As a new graduate with a master’s degree in psychology, I, among many others, am applying to jobs out in the 'real world.' Recently, one of the job applications asked me to describe myself in three words. My answer consisted of adjectives such as determined, capable and diligent. The one word that best describes me though is one I did not say, and that is survivor.
At age 20, I was diagnosed with Hodgkin lymphoma, Stage 2A. This is a type of blood cancer of the lymphatic system. A month before I was diagnosed, my acceptance letter to my dream school, UNC Chapel Hill, came in the mail. I would not let cancer take this away from me.
One week after my chemotherapy was completed I moved into my college dorm. No one knew what I had just been through. I walked around with a baseball cap covering a brown wig that closely resembled my real hair. I was exhausted and in shock. I remember the time my wig fell into the toilet as I was getting ready for class one morning. I thought it was the funniest thing I had ever seen. I really tried to use humor and positive thinking in order to deal with everything that was happening at the time. The doctors at Duke University told me I was not in remission yet and had to get radiation treatment as well.
Every morning for a month, I would get up at 4 a.m., take a bus to the hospital and arrive back to campus by my morning classes. I never missed a single class. Soon after, I entered into remission, but fell into a deep depression. I did not know who I was anymore
I contacted The Leukemia & Lymphoma Society after graduation to see what I could do to give back. I was able to do such wonderful things like coordinate a spa day for teen cancer patients/survivors, give a speech as a patient hero to elementary schools, and go to Albany to advocate for health bills to senators. I was able to heal because of those few years working with LLS and view my cancer diagnosis as something powerful instead of weak. I chose to go after all the things I wanted to do because life no longer filled me with fear.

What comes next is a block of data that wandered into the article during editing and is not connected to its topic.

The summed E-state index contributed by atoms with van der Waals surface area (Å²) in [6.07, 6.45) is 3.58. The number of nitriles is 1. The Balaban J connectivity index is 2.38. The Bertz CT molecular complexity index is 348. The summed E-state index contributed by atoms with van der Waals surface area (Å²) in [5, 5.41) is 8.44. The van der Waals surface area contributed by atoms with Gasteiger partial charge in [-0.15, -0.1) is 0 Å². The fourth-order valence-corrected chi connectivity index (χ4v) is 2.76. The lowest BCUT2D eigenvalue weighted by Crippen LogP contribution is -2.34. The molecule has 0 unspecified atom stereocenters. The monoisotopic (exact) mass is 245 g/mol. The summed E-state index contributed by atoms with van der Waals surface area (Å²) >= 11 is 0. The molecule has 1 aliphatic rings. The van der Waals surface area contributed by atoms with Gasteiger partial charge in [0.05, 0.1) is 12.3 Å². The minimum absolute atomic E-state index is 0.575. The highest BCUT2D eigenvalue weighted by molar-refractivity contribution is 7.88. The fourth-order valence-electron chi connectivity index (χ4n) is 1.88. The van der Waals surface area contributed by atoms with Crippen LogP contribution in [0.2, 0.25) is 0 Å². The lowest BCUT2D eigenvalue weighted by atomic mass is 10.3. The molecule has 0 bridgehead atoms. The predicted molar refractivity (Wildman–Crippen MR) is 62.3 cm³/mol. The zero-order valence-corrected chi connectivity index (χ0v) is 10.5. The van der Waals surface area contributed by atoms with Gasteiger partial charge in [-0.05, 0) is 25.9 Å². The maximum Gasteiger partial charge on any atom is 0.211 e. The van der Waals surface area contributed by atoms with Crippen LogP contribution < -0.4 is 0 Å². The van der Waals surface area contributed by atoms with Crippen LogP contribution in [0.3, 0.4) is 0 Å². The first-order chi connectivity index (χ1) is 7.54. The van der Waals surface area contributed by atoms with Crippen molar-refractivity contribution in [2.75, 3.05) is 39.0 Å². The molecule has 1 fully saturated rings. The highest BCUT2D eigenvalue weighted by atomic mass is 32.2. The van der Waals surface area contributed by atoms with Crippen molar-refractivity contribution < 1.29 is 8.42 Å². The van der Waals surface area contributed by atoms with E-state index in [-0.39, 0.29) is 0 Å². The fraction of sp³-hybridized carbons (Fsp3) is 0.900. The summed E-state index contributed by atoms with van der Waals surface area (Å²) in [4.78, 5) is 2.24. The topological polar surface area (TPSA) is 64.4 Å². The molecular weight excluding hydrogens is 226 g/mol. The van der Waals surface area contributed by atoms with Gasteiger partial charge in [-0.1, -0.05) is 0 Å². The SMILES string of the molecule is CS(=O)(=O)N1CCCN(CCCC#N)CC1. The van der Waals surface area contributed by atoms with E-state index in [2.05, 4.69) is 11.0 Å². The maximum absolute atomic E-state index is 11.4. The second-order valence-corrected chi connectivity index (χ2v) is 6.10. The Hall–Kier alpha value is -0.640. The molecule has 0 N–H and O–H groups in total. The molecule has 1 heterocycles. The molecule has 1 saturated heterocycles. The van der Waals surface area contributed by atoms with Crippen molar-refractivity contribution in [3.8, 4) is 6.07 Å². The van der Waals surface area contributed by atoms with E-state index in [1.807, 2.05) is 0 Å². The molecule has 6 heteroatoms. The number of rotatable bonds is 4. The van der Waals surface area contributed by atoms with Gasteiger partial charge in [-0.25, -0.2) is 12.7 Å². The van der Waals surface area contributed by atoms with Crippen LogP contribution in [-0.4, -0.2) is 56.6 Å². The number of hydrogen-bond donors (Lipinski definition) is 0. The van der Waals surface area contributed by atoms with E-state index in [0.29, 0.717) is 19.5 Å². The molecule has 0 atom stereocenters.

I began to travel the world. I rode a camel in Israel, I hiked a volcano in Italy, danced on stage with a flamenco dancer in Barcelona and stood underneath the twinkling lights of the Eiffel Tower. I wanted to have a proactive role in change and helped create the Look Different campaign for MTV as an intern. I also became a public speaker, which I never thought I would do!
Cancer was the best gift I could receive in my life because it showed me there is nothing to fear but fear itself. I am and will always be a survivor.